Like everyone else who is not supposed to drink alcohol at work or go to work drunk, I started doing things I knew very well I was not allowed to do. My boss soon found out of my wrong doings and warnings followed. I think my boss always believed that I would change my ways, because even after many warnings I still had a job.

In 2003 I mis-used my boss’ trust in me. My boss and his wife were to go away for the weekend, and it was my weekend in. They left on Friday, and there were two guys who were supposed to be off, but asked Mr Richard (our boss) to work for that weekend as they wanted some extra money. Their request was granted.

Since they were not working on that Friday they went to town and their families to give their families some cash. So when I knocked off at five, the guys were already back from town, and they had alcohol and dagga with them. Since the other people were already gone home, with no one to see or report on us, we drank and smoked the night away.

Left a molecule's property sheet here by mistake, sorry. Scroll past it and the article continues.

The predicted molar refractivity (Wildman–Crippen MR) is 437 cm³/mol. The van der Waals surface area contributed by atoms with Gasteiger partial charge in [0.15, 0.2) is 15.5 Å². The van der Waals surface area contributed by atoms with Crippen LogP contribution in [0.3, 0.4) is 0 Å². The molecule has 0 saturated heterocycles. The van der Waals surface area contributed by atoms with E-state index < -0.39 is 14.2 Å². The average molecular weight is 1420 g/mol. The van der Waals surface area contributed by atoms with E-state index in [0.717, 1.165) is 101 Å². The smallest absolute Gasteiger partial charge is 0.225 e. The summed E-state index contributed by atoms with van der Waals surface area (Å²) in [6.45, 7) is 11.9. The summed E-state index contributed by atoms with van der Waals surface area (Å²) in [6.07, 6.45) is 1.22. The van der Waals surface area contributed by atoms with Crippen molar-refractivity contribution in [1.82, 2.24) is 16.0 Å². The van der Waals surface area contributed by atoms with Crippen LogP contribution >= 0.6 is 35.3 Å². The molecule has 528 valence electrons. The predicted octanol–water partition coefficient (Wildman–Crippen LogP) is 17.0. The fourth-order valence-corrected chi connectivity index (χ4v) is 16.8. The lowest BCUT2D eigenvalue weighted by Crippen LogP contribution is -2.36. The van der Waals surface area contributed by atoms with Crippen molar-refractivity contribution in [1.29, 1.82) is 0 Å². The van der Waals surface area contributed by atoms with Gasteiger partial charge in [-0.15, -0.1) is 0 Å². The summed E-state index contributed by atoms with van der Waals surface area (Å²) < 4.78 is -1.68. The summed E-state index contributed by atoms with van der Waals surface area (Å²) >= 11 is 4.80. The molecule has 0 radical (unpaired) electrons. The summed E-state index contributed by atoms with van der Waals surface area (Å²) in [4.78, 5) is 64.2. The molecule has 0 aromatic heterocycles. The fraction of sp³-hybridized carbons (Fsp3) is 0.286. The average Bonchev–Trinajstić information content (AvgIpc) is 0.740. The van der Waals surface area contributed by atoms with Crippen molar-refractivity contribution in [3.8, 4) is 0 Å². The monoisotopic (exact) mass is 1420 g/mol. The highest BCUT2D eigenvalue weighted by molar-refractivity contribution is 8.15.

No one wanted to sleep and felt that we needed more alcohol and dagga.

Under our intoxicated conditions, myself and the other guy, decided to take the works motor bikes and drove more than 50km to town. Our plan was to be back before the people at the farm report for duty in the morning, but then things didn’t go according to plan.

By the time we had to go back the bike I was riding would not start. It would only start when I kick-started it and I would cover about 200 meters then it would cut-off. My friend rode off on his bike leaving me behind. The people from the farm found out because my friend arrived late and they saw him. They asked him about my whereabouts and he told them where I was.